Lenny Dykstra agrees to plea deal in bankruptcy fraud case
This post has been corrected. Please see the note below.
Former New York Mets star and self-styled financial guru Lenny Dykstra, already sentenced to three years in state prison for a car scam, has agreed to a plea deal on federal bankruptcy fraud charges after looting his mansion of valuables as he struggled to battle numerous creditors.
Dykstra who helped the New York Mets win the 1986 World Series and later became a
celebrity stock picker before his finances dissolved in chaos in 2009, has racked up a score of charges in recent years.
His fall from grace during the last two years has resulted in conviction for a car finance scam and separate charges of lewd conduct and assault with a deadly weapon.
On Tuesday, federal prosecutors in Los Angeles entered under seal a plea agreement with Dykstra in connection with his embezzlement from the bankruptcy estate case.
Thom Mrozek, a spokesman for the U.S. attorney's office, said the filing is under seal and the office cannot discuss the contents until it is unsealed.
According to federal prosecutors, Dykstra sold sports memorabilia and items from his Ventura County mansion, including a $50,000 sink, that were frozen as part of the bankruptcy case. Typically, a person in bankruptcy can't touch assets that are part of the case so that they are available to repay creditors.
Nicknamed "Nails" by baseball fans for his raucous style on the diamond, the Garden Grove native turned to bankruptcy court in July 2009 to try to save his lavishly furnished Sherwood Country Club estate, which he bought from hockey legend Wayne Gretzky for $18.5 million at the height of the last housing boom.
Despite those efforts and a protracted and ongoing court battle with court officials and numerous creditors, the home was sold in 2010 to the private equity firm Index Investors, one of Dykstra's creditors.
An affidavit filed by FBI Special Agent Ty Thomas lays out how federal investigators allege the baseball legend "sold many items belonging to the bankruptcy estate" and "destroyed and hid other estate items, depriving the estate of a combined $400,000 of assets."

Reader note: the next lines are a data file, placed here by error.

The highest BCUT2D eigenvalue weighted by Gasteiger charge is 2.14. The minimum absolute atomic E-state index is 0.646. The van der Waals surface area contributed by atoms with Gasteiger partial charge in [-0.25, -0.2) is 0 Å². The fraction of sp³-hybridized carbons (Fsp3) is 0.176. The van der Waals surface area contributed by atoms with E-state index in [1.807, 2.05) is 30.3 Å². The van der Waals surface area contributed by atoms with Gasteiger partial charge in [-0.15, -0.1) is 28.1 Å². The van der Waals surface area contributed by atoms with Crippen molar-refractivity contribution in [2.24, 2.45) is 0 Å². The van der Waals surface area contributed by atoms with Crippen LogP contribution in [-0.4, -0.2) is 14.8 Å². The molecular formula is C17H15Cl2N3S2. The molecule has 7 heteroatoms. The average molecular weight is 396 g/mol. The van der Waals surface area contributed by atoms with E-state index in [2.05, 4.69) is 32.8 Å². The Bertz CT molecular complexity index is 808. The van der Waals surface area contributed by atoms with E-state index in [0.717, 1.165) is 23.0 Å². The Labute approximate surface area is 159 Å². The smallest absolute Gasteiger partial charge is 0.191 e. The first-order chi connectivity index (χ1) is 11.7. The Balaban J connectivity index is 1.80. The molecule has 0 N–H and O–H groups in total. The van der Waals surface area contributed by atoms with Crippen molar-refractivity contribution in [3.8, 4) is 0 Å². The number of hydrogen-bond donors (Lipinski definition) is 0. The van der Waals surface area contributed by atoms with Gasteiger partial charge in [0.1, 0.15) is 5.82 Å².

Dykstra allegedly had dozens of items including chandeliers, mirrors, artwork, a stove and a grandfather clock delivered to a consignment store, Uniques, on South Barrington Avenue in West Los Angeles. The owner of the store paid him cash for a U-Haul truckload of goods, according to the agent.
Despite warnings from a bankruptcy trustee's attorney, Dykstra — moments after promising not to remove items from his Camarillo Airport office — shifted numerous valuable pieces into a truck, according to the affidavit. People who received some of the items from Dykstra listed them on Craigslist and EBay.
The baseball legend has already been sentenced to three years in state prison. He pleaded no contest to grand theft auto and filing a false financial statement in connection with a scheme a judge described as an effort to steal cars that showed "sophistication, planning."
In January 2011, Dykstra, his accountant Robert Hymers, 27, and friend Christopher Gavanis, 30, tried to lease high-end automobiles from several area dealerships by allegedly providing fraudulent information and claiming credit through a phony business, prosecutors said.
Dykstra addressed the court. "Did I do something I'm not proud of? Yes," Dykstra said. "Am I a criminal? No."
He apologized to his family and told the judge he had voluntarily entered drug rehab. He did not, however, apologize to the victims, including the man whose identity he stole in an effort to steal the cars.
[For the record, 5:21 p.m. June 27: An earlier version of this post said Dykstra had been charged with lewd conduct with a deadly weapon. He was charged with lewd conduct and assault with a deadly weapon.]
-- Richard Winton
Photo: Lenny Dykstra. Credit: Katie Falkenberg / For The Times